30. Lakhan SE, Kirchgessner A (2012) Prescription stimulants in individuals with and without attention deficit hyperactivity disorder: misuse, cognitive impact, and adverse effects. Brain Behav 2(5):661–677. CrossRefPubMedPubMedCentralGoogle Scholar
  31. LeBlanc-Duchin D, Taukulis HK (2009) Chronic oral methylphenidate induces post-treatment impairment in recognition and spatial memory in adult rats. Neurobiol Learn Mem 91(3):218–225. CrossRefPubMedGoogle Scholar
  32. Lee JS, Kim BN, Kang E, Lee DS, Kim YK, Chung JK, Lee MC, Cho SC (2005) Regional cerebral blood flow in children with attention deficit hyperactivity disorder: comparison before and after methylphenidate treatment. Hum Brain Mapp 24(3):157–164. doiCrossRefPubMedGoogle Scholar
  33. Motaghinejad M, Motevalian M, Shabab B (2016) Effects of chronic treatment with methylphenidate on oxidative stress and inflammation in hippocampus of adult rats. Neurosci Lett 619:106–113CrossRefGoogle Scholar
  34. Motaghinejad M, Motevalian M, Abdollahi M, Heidari M, Madjd Z (2017a) Topiramate confers neuroprotection against methylphenidate-induced neurodegeneration in dentate gyrus and CA1 regions of Hippocampus via CREB/BDNF pathway in rats. Neurotox Res 31(3):373–399CrossRefGoogle Scholar
  35. Motaghinejad M, Motevalian M, Shabab B, Fatima S (2017b) Effects of acute doses of methylphenidate on inflammation and oxidative stress in isolated hippocampus and cerebral cortex of adult rats. J Neural Transm 124(1):121–131CrossRefGoogle Scholar
  36. Nakajima K, Kohsaka S (2001) Microglia: activation and their significance in the central nervous system. J Biochem 130(2):169–175CrossRefGoogle Scholar
  37. Nieuwenhuys R (2012) The insular cortex: a review. Prog Brain Res 195:123–163. CrossRefPubMedGoogle Scholar
  38. Pedersen MD, Minuzzi L, Wirenfeldt M, Meldgaard M, Slidsborg C, Cumming P, Finsen B (2006) Up-regulation of PK11195 binding in areas of axonal degeneration coincides with early microglial activation in mouse brain. Eur J Neurosci 24(4):991–1000. CrossRefPubMedGoogle Scholar
  39. Persson M, Brantefjord M, Hansson E, Ronnback L (2005) Lipopolysaccharide increases microglial GLT-1 expression and glutamate uptake capacity in vitro by a mechanism dependent on TNF-alpha. Glia 51(2):111–120. CrossRefPubMedGoogle Scholar
  40. Purves A, Fitzpatrick D (2001) Neuroscience, 2nd edn. Sinauer Associates, SunderlandGoogle Scholar
  41. Raghavendra Rao VL, Dogan A, Bowen KK, Dempsey RJ (2000) Traumatic brain injury leads to increased expression of peripheral-type benzodiazepine receptors, neuronal death, and activation of astrocytes and microglia in rat thalamus. Exp Neurol 161(1):102–114. CrossRefPubMedGoogle Scholar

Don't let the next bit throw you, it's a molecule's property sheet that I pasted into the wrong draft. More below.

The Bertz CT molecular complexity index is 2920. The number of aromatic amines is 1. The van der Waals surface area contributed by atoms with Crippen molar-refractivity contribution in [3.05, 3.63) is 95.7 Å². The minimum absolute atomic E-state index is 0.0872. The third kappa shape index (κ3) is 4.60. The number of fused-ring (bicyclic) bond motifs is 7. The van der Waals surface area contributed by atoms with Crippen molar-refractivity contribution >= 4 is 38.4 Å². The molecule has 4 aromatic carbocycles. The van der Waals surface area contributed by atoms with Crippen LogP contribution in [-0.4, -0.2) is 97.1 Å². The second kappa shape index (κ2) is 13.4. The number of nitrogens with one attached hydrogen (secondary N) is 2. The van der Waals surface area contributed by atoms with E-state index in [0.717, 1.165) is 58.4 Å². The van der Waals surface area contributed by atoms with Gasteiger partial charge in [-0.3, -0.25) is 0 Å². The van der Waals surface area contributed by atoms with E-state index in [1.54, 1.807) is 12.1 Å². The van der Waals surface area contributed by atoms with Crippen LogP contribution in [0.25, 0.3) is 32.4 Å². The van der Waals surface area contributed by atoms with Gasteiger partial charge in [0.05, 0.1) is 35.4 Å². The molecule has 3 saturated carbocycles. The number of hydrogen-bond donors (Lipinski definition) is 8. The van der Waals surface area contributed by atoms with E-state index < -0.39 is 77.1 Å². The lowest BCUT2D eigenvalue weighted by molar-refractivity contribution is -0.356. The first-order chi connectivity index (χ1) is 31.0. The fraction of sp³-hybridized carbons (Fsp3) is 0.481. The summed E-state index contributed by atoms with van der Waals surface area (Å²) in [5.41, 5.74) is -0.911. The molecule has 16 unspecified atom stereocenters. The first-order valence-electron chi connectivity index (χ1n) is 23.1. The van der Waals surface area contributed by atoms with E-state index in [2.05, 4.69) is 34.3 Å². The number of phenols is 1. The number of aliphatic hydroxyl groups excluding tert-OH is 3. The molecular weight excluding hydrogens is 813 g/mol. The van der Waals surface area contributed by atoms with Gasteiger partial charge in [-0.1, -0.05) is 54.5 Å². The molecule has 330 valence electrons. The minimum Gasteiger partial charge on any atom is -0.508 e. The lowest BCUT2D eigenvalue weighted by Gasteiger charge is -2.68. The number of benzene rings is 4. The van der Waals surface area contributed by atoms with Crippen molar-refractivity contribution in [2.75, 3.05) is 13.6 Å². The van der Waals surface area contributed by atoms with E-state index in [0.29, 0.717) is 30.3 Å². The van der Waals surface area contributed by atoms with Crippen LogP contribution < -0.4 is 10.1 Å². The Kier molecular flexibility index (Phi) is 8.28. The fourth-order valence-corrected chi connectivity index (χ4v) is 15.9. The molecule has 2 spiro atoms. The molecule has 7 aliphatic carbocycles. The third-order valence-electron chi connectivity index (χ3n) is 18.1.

42. Robison LS, Ananth M, Hadjiargyrou M, Komatsu DE, Thanos PK (2017a) Chronic oral methylphenidate treatment reversibly increases striatal dopamine transporter and dopamine type 1 receptor binding in rats. J Neural Transm 124(5):655–667CrossRefGoogle Scholar
  43. Robison LS, Michaelos M, Gandhi J, Fricke D, Miao E, Lam C-Y, Mauceri A, Vitale M, Lee J, Paeng S (2017b) Sex differences in the physiological and behavioral effects of chronic oral Methylphenidate treatment in rats. Front Behav Neurosci 11:53CrossRefGoogle Scholar
  44. Sadasivan S, Pond BB, Pani AK, Qu C, Jiao Y, Smeyne RJ (2012) Methylphenidate exposure induces dopamine neuron loss and activation of microglia in the basal ganglia of mice. PLoS One 7(3):e33693CrossRefGoogle Scholar
  45. Scherer EBS, da Cunha MJ, Matté C, Schmitz F, Netto CA, Wyse ATS (2010) Methylphenidate affects memory, brain-derived neurotrophic factor immunocontent and brain acetylcholinesterase activity in the rat. Neurobiol Learn Mem 94(2):247–253. CrossRefPubMedGoogle Scholar
  46. Schwartz BS, Bailey-Davis L, Bandeen-Roche K, Pollak J, Hirsch AG, Nau C, Liu AY, Glass TA (2014) Attention deficit disorder, stimulant use, and childhood body mass index trajectory. Pediatrics 133(4):668–676. CrossRefPubMedPubMedCentralGoogle Scholar
  47. Stephenson DT, Schober DA, Smalstig EB, Mincy RE, Gehlert DR, Clemens JA (1995) Peripheral benzodiazepine receptors are colocalized with activated microglia following transient global forebrain ischemia in the rat. J Neurosci 15(7 Pt 2):5263–5274CrossRefGoogle Scholar
  48. Sulzer D, Sonders MS, Poulsen NW, Galli A (2005) Mechanisms of neurotransmitter release by amphetamines: a review. Prog Neurobiol 75(6):406–433. CrossRefGoogle Scholar
  49. Swanson JM, Volkow ND (2008) Increasing use of stimulants warns of potential abuse. Nature 453(7195):586–586. CrossRefPubMedPubMedCentralGoogle Scholar
  50. Thanos PK, Robison LS, Steier J, Hwang YF, Cooper T, Swanson JM, Komatsu DE, Hadjiargyrou M, Volkow ND (2015) A pharmacokinetic model of oral methylphenidate in the rat and effects on behavior. Pharmacol Biochem Behav 131:143–153. CrossRefPubMedPubMedCentralGoogle Scholar
  51. Thanos PK, Kim R, Delis F, Ananth M, Chachati G, Rocco MJ, Masad I, Muniz JA, Grant SC, Gold MS (2016a) Chronic methamphetamine effects on brain structure and function in rats. PloS One 11(6):e0155457CrossRefGoogle Scholar